Published online by Cambridge University Press: 24 June 2021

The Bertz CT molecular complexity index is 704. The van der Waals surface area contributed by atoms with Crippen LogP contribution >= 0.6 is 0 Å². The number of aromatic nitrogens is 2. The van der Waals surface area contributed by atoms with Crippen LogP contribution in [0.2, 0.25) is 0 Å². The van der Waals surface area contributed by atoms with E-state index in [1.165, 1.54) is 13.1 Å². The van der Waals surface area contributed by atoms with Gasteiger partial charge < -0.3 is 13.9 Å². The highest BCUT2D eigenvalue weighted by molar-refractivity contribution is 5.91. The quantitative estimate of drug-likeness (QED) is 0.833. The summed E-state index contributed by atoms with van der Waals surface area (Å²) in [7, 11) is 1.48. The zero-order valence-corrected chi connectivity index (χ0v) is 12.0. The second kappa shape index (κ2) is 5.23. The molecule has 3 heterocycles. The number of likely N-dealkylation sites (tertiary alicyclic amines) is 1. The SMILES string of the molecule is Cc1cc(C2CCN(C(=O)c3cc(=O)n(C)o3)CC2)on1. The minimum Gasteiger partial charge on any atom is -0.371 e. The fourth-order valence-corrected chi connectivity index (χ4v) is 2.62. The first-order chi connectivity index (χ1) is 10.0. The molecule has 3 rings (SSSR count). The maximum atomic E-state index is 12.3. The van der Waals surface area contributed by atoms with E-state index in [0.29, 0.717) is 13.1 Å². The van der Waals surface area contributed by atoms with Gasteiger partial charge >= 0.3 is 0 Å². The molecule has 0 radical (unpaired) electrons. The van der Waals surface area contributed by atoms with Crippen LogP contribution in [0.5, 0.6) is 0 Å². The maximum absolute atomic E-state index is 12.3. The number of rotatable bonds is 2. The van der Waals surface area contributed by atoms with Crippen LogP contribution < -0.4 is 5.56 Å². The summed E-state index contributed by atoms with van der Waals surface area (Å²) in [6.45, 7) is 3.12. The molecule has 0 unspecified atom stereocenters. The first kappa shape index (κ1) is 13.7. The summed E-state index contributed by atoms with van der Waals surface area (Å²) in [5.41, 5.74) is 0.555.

This chapter explores the relationship between Russian nationalism and official war memory during the zenith of nationalist participation in Soviet politics (1968–1980s). It focuses on some of the most explicit nationalist writings and the involvement of nationalist enthusiasts in late-socialist memory politics to determine the war’s place in the pro-regime nationalist imagination. As the chapter argues, Russian nationalists reveled in prerevolutionary Russian themes but largely abstained from claiming the war as an unambiguously Russian achievement. That is to say that at the peak of official support for Russian nationalist expression and activism, the Russocentric paradigm did not extend to official representations of victory, even among this paradigm’s most ardent supporters. In an era defined by the growth of Russian national self-expression, the victory myth retained its role as social leveler and instrument of pan-Soviet identity and mobilization. At the same time, however, several prominent nationalist writers and activists found ways to navigate the Soviet people doctrine by exploiting areas of ambiguity and overlap with the war’s official memory. By the end of the 1970s, among nationalist intellectuals and their supporters, this patriotic parallelism had begun to redefine the nature of victory in subtle but not insignificant ways.